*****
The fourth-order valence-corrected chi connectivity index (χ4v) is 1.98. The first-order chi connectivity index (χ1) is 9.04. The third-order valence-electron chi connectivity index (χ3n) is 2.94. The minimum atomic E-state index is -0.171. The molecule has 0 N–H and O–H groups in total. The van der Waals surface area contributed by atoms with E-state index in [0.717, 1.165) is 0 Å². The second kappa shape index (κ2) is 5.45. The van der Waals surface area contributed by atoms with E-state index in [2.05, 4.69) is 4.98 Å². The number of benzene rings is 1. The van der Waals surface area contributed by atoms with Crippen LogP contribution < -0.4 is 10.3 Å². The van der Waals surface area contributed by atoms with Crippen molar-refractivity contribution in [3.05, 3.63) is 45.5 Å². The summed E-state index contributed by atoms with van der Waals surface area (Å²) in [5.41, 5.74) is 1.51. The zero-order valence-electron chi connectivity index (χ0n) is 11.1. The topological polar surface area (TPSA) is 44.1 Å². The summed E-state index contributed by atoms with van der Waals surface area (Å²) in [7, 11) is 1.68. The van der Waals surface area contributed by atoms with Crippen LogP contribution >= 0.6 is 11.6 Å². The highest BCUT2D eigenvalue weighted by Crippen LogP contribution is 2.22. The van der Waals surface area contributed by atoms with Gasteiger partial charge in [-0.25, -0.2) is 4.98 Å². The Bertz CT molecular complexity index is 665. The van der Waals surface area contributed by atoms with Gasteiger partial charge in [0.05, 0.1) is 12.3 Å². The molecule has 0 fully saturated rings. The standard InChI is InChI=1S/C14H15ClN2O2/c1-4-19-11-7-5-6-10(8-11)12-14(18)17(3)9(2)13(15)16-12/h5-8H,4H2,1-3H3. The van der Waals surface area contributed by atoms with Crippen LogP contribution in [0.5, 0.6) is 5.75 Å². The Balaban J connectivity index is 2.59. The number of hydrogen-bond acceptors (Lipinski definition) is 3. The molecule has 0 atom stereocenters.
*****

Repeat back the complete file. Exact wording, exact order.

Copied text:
The fourth-order valence-corrected chi connectivity index (χ4v) is 1.98. The first-order chi connectivity index (χ1) is 9.04. The third-order valence-electron chi connectivity index (χ3n) is 2.94. The minimum atomic E-state index is -0.171. The molecule has 0 N–H and O–H groups in total. The van der Waals surface area contributed by atoms with E-state index in [0.717, 1.165) is 0 Å². The second kappa shape index (κ2) is 5.45. The van der Waals surface area contributed by atoms with E-state index in [2.05, 4.69) is 4.98 Å². The number of benzene rings is 1. The van der Waals surface area contributed by atoms with Crippen LogP contribution < -0.4 is 10.3 Å². The van der Waals surface area contributed by atoms with Crippen molar-refractivity contribution in [3.05, 3.63) is 45.5 Å². The summed E-state index contributed by atoms with van der Waals surface area (Å²) in [5.41, 5.74) is 1.51. The zero-order valence-electron chi connectivity index (χ0n) is 11.1. The topological polar surface area (TPSA) is 44.1 Å². The summed E-state index contributed by atoms with van der Waals surface area (Å²) in [7, 11) is 1.68. The van der Waals surface area contributed by atoms with Crippen LogP contribution >= 0.6 is 11.6 Å². The highest BCUT2D eigenvalue weighted by Crippen LogP contribution is 2.22. The van der Waals surface area contributed by atoms with Gasteiger partial charge in [-0.25, -0.2) is 4.98 Å². The Bertz CT molecular complexity index is 665. The van der Waals surface area contributed by atoms with Gasteiger partial charge in [0.05, 0.1) is 12.3 Å². The molecule has 0 fully saturated rings. The standard InChI is InChI=1S/C14H15ClN2O2/c1-4-19-11-7-5-6-10(8-11)12-14(18)17(3)9(2)13(15)16-12/h5-8H,4H2,1-3H3. The van der Waals surface area contributed by atoms with Crippen LogP contribution in [0.5, 0.6) is 5.75 Å². The Balaban J connectivity index is 2.59. The number of hydrogen-bond acceptors (Lipinski definition) is 3. The molecule has 0 atom stereocenters.